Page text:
A carbon-copy opportunity that gave us the lead happened later – again Tyson left Roper in his wake and unleashed a very similar cross to Ormerod – this time on the near post – but sadly the loan man couldn’t find the target this time, from where I was sitting this looked the easier of the two chances too, of course at the time we were still leading so not too heartbroken.  The wonders of hindsight, eh?

Tyson was looking incredibly threatening down the left – again he burst past his marker to give himself a shooting chance from around 18 yards – and whilst it was well struck and on-target it wasn’t too difficult for Clayton Ince to deal with in the Walsall goal.  So we were feeling quite comfortable at this point, we were controlling the game and looking dangerous, whether this made the players feel too comfortable I’m not sure.

Because obviously Walsall are about due their equaliser about now – and it came from absolutely nowhere.  Sonko received the ball on the right who crossed to the back post where Mooney was lurking, with no route to goal at all, unless of course he headed the ball into Wilson’s midriff and got a lucky ricochet, which is exactly what the wily frontman did – the delay in celebrations from players and fans alike indicate how unlikely it seemed!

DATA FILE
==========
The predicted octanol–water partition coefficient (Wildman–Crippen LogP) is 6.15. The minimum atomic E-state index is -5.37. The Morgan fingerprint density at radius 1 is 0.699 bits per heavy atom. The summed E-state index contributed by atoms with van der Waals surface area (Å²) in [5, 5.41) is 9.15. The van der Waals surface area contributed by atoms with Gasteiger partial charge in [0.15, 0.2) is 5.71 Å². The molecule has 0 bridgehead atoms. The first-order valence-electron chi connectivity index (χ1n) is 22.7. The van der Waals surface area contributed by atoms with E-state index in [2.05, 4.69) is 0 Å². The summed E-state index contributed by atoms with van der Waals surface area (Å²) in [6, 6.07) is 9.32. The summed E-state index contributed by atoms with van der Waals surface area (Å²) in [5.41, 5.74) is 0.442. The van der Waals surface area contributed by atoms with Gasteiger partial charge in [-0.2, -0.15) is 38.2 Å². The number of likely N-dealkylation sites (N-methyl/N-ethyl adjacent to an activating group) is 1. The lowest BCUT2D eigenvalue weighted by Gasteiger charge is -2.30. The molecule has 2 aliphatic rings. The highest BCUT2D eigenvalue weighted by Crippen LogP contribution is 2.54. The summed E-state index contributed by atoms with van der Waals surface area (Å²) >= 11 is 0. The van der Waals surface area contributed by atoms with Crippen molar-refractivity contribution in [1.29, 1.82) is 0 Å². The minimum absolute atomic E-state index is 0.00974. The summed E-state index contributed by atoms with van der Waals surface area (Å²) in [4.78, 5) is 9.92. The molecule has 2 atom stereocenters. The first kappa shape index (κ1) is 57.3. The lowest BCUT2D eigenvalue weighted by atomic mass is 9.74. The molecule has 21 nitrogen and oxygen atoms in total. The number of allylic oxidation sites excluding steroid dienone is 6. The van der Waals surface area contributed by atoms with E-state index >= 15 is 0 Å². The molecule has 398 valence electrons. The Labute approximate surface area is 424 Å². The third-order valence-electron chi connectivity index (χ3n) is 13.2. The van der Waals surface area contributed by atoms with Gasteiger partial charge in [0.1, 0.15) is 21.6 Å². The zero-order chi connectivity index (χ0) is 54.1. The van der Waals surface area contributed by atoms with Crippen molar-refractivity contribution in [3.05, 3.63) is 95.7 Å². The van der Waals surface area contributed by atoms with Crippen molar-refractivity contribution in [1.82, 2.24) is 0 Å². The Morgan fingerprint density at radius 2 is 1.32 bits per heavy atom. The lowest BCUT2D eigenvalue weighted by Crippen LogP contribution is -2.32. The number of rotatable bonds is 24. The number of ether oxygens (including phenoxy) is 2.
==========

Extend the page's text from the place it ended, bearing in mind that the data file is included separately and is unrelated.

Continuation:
Walsall never exactly dominated, but did wake up and realise they could get more than the point they clearly came for – they broke quickly and looked dangerous on the break.  Clingan had to be onhand to clear a header off the line after an excellent flicked header from Mark Bradley looked goalbound all the way – so today could’ve been a lot worse.

Walsall defended in numbers and doggedly, and for their part Forest struggled to make any meaningful inroads.  Tyson, who had looked so dangerous on the left, was playing more centrally, and despite Smoulds chucking Agogo on for Cohen, and eventually Holt on for Thornhill, there were never any further clearcut chances for the Reds – indeed, it were Walsall again that caused home hearts to flutter with a header onto the bar from Mark Bradley again.

So 2 points from our last two must-win games offers no optimism to overcome my previous comments writing off our chances of automatic promotion – there were loud cries for the manager’s head from the mainstand in particular, a sentiment I’m sympathetic with.  Whilst today’s game was unlucky, and not really his fault nor the players, what has gone before means that we don’t even have the luxury of being able to write games off as bad luck.

A tough trip to Smoulds’ former club on friday – a trip Swansea made today and got a sound beating – offers us another big challenge, and to stand even the vaguest chance of getting that essential 2nd placed finish, we basically have ten must-win games remaining us.  I can’t see that happening, but the silver lining is that Tyson is looking fit and sharp, and the emergence of Matt Thornhill who looks set to be a real talent for the future.